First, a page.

London emerges as key global centre for derivatives
Global derivative markets continue their relentless rise with the notional value of turnover in exchange-traded derivatives rising 22% in 2005.
This increase comes on the back of a 31% increase in the previous year.
The new edition of IFSL's Derivatives report features London's prominent role as a global centre for exchange-traded and over-the-counter (OTC) derivatives.
For example, in interest rate derivatives, 98% of trading at Euronext.liffe is in its London-listed short-term interest rate contracts.
Euronext.liffe is the second largest exchange worldwide, accounting for 27% of international exchange-traded turnover by value, exceeded only by the Chicago Mercantile Exchange with 45%. More than 90% of international business in non-ferrous metal futures is transacted at the London Metals Exchange. London is also an important source of remote trading, with 46% of Eurex trades originating from the UK in 2005, up from 31% in 2001.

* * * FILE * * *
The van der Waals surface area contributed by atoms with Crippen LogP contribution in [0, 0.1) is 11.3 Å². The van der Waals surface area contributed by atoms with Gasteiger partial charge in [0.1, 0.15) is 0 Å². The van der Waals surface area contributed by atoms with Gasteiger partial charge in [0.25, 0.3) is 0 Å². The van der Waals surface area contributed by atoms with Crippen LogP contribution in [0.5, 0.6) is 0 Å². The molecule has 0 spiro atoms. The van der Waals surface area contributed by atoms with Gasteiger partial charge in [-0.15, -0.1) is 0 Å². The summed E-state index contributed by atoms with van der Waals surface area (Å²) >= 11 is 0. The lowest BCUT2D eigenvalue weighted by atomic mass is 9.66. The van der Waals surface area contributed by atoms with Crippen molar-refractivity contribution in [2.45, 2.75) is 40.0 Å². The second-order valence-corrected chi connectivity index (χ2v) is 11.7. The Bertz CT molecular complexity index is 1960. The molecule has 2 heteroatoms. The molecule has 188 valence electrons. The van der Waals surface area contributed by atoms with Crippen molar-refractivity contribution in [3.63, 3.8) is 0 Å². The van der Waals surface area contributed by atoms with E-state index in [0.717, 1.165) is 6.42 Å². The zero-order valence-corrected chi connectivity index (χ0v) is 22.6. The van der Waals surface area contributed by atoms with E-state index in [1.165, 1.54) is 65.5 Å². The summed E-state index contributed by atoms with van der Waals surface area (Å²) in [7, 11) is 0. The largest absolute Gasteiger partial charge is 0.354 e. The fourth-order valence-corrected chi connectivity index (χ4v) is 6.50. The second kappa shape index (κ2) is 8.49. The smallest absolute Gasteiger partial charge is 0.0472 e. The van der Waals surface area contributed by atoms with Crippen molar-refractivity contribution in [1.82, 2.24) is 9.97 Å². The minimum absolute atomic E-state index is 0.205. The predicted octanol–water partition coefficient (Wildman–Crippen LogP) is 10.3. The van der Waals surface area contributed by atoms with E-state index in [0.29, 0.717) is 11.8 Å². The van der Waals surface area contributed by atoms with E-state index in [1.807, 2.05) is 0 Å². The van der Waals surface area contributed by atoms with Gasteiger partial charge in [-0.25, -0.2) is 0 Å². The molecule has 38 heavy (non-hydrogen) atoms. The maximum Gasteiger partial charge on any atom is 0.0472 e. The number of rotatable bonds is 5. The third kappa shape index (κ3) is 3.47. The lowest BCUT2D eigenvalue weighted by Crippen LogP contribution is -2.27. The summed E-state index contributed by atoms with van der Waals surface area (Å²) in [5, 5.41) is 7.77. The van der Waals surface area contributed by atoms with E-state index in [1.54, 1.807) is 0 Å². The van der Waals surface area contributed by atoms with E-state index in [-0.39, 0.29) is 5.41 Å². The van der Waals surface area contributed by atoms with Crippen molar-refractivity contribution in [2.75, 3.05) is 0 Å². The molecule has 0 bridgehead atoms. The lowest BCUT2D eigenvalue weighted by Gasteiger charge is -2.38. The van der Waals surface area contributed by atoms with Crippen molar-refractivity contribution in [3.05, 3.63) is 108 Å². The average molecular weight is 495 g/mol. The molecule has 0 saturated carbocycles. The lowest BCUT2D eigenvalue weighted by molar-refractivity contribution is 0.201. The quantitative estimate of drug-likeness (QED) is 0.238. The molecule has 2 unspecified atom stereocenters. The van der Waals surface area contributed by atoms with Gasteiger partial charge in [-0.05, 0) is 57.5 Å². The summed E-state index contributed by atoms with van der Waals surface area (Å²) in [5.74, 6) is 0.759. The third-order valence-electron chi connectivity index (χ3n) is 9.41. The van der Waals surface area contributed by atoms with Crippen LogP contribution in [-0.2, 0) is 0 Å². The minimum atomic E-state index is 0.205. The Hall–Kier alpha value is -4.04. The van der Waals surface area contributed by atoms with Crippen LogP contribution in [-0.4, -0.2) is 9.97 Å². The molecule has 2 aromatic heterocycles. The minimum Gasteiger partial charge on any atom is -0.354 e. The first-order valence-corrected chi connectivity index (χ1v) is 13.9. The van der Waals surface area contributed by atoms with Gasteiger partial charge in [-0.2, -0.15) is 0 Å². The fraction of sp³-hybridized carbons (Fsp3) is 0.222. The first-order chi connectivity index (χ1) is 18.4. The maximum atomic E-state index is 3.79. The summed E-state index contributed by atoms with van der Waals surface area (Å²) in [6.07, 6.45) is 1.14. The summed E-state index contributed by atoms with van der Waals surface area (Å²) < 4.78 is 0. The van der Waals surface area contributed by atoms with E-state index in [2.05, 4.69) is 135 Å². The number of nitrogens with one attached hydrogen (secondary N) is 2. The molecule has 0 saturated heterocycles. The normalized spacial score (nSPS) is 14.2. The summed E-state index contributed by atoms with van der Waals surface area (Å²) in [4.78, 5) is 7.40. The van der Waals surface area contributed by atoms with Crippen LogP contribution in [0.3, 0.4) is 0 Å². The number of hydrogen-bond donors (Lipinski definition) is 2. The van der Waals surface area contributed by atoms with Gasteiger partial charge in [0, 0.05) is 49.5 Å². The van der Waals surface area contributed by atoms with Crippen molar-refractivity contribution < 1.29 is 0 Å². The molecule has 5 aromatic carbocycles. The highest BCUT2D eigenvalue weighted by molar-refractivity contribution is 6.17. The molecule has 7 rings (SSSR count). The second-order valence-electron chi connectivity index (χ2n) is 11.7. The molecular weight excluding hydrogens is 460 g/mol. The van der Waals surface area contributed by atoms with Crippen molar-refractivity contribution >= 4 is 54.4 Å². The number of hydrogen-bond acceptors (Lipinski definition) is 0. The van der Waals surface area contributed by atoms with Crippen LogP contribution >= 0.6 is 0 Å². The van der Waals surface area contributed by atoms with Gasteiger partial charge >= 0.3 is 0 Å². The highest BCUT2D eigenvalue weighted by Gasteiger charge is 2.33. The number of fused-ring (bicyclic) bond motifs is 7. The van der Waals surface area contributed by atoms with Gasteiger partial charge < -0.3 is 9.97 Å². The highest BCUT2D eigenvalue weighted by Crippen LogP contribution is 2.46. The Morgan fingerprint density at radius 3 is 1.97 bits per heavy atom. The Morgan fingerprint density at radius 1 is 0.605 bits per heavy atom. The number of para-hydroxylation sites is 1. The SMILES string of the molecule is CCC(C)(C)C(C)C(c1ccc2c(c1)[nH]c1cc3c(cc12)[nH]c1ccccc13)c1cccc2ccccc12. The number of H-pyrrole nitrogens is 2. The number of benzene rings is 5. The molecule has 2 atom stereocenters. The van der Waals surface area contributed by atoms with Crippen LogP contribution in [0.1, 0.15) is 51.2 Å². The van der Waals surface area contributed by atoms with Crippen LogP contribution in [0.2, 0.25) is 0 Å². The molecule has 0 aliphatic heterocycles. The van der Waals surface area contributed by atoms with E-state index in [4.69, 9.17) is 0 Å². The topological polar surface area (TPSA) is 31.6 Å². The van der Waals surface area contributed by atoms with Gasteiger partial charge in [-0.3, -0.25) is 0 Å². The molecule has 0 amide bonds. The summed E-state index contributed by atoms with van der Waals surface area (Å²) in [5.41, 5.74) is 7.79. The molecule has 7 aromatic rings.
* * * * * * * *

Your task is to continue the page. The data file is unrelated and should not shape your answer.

The notional value of OTC derivatives turnover rose 36% between end-2003 and mid-2005 to reach USD 270 trillion. The UK reinforced its position as the leading global derivatives centre in the three years to April 2004 when its share of turnover in the over the counter (OTC) market rose from 36% to 43%.
London is also a major centre for niche OTC derivatives markets, such as credit, energy, and freight derivatives, which have grown rapidly in recent years. Credit derivatives tripled between 2002 and 2004 while freight derivatives rose fourfold between 2002 and 2005: 45% of credit derivatives are transacted in London. The newly established market in emissions trading reached GBP 3 trillion in 2004/05.
To view IFSL's latest report on the derivatives market in London, visit www.ifsl.org.uk
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